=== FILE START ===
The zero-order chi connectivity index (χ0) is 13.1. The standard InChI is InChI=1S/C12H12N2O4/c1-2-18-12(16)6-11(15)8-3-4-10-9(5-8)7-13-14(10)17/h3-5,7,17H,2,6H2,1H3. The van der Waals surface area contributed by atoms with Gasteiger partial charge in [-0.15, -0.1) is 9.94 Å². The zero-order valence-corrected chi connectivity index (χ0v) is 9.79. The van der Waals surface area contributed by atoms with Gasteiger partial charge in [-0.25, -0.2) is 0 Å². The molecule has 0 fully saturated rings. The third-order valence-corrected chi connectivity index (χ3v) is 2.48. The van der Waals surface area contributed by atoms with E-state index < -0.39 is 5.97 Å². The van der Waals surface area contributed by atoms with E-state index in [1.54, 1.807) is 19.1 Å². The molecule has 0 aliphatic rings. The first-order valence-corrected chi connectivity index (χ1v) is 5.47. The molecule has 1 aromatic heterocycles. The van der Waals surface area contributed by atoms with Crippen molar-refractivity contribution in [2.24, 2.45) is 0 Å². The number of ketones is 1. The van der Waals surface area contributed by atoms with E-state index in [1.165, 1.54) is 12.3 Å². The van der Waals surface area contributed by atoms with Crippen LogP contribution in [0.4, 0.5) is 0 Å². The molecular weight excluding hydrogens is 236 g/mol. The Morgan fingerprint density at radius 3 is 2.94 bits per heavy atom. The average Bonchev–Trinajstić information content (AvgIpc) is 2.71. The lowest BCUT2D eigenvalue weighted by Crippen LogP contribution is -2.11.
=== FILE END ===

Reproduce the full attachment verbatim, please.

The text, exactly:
The zero-order chi connectivity index (χ0) is 13.1. The standard InChI is InChI=1S/C12H12N2O4/c1-2-18-12(16)6-11(15)8-3-4-10-9(5-8)7-13-14(10)17/h3-5,7,17H,2,6H2,1H3. The van der Waals surface area contributed by atoms with Gasteiger partial charge in [-0.15, -0.1) is 9.94 Å². The zero-order valence-corrected chi connectivity index (χ0v) is 9.79. The van der Waals surface area contributed by atoms with Gasteiger partial charge in [-0.25, -0.2) is 0 Å². The molecule has 0 fully saturated rings. The third-order valence-corrected chi connectivity index (χ3v) is 2.48. The van der Waals surface area contributed by atoms with E-state index < -0.39 is 5.97 Å². The van der Waals surface area contributed by atoms with E-state index in [1.54, 1.807) is 19.1 Å². The molecule has 0 aliphatic rings. The first-order valence-corrected chi connectivity index (χ1v) is 5.47. The molecule has 1 aromatic heterocycles. The van der Waals surface area contributed by atoms with Crippen molar-refractivity contribution in [2.24, 2.45) is 0 Å². The number of ketones is 1. The van der Waals surface area contributed by atoms with E-state index in [1.165, 1.54) is 12.3 Å². The van der Waals surface area contributed by atoms with Crippen LogP contribution in [0.4, 0.5) is 0 Å². The molecular weight excluding hydrogens is 236 g/mol. The Morgan fingerprint density at radius 3 is 2.94 bits per heavy atom. The average Bonchev–Trinajstić information content (AvgIpc) is 2.71. The lowest BCUT2D eigenvalue weighted by Crippen LogP contribution is -2.11.